In the twenty-first century, being able to collaborate effectively is important at all ages, in everyday life, education and work, within and across diverse cultural settings. People are increasingly linked by networks that are not only means for working and learning together, but are also ways of maintaining social and emotional support. Collaborating with others requires not only elaborating new ideas together, but also being able to manage interpersonal relations. In order to design and facilitate effective collaborative situations, the challenge is therefore to understand the interrelations between social, affective and cognitive dimensions of interactions in groups. Affective Learning Together contains in-depth theoretical reviews and case studies of group learning in a variety of educational situations and taught disciplines, from small groups working in the secondary school classroom, to teams of medical students and more informal working groups at university level.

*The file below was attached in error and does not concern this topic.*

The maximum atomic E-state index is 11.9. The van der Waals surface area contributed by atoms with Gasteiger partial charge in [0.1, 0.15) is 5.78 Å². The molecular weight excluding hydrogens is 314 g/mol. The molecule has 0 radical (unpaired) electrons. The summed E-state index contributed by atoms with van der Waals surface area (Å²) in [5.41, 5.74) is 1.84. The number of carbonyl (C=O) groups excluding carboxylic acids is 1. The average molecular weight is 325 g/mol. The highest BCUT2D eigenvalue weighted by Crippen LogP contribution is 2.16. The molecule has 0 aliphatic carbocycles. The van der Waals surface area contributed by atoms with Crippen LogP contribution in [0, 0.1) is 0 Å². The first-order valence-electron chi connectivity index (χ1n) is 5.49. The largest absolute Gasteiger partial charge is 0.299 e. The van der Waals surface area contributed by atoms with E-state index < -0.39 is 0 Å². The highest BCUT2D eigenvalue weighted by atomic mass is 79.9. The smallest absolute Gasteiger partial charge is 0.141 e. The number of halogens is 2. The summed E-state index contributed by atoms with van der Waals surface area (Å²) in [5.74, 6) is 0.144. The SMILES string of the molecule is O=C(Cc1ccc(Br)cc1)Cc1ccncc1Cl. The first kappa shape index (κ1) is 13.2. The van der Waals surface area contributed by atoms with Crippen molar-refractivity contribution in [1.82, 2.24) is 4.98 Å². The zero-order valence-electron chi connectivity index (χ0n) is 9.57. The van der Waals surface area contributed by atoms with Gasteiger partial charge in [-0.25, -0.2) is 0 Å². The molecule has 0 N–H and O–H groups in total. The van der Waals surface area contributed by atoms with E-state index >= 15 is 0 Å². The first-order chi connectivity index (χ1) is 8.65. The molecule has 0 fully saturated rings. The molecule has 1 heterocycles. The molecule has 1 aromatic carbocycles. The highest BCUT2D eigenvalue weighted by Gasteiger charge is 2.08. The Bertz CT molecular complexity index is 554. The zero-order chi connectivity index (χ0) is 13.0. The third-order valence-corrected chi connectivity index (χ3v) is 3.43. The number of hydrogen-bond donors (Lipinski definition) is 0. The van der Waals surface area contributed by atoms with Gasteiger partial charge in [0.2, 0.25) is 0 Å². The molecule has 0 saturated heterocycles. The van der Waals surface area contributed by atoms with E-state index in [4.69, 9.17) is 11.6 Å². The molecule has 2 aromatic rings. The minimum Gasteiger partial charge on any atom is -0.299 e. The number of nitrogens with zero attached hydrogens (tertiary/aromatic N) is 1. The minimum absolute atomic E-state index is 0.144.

Contributors provide detailed analyses of the dynamics of interpersonal relations and affects, in relation with processes of meaning and knowledge elaboration, including discussion of: the variety of social learning situations and experiences; social identities in group learning; emotion, motivation and knowledge elaboration; conflict, arguments and interpersonal tensions in group learning. Bringing together a broad range of contributions from internationally recognised researchers who are seeking to broaden, deepen and integrate the field of research on collaborative learning, this book is essential reading for all serious students of contemporary educational research and practice.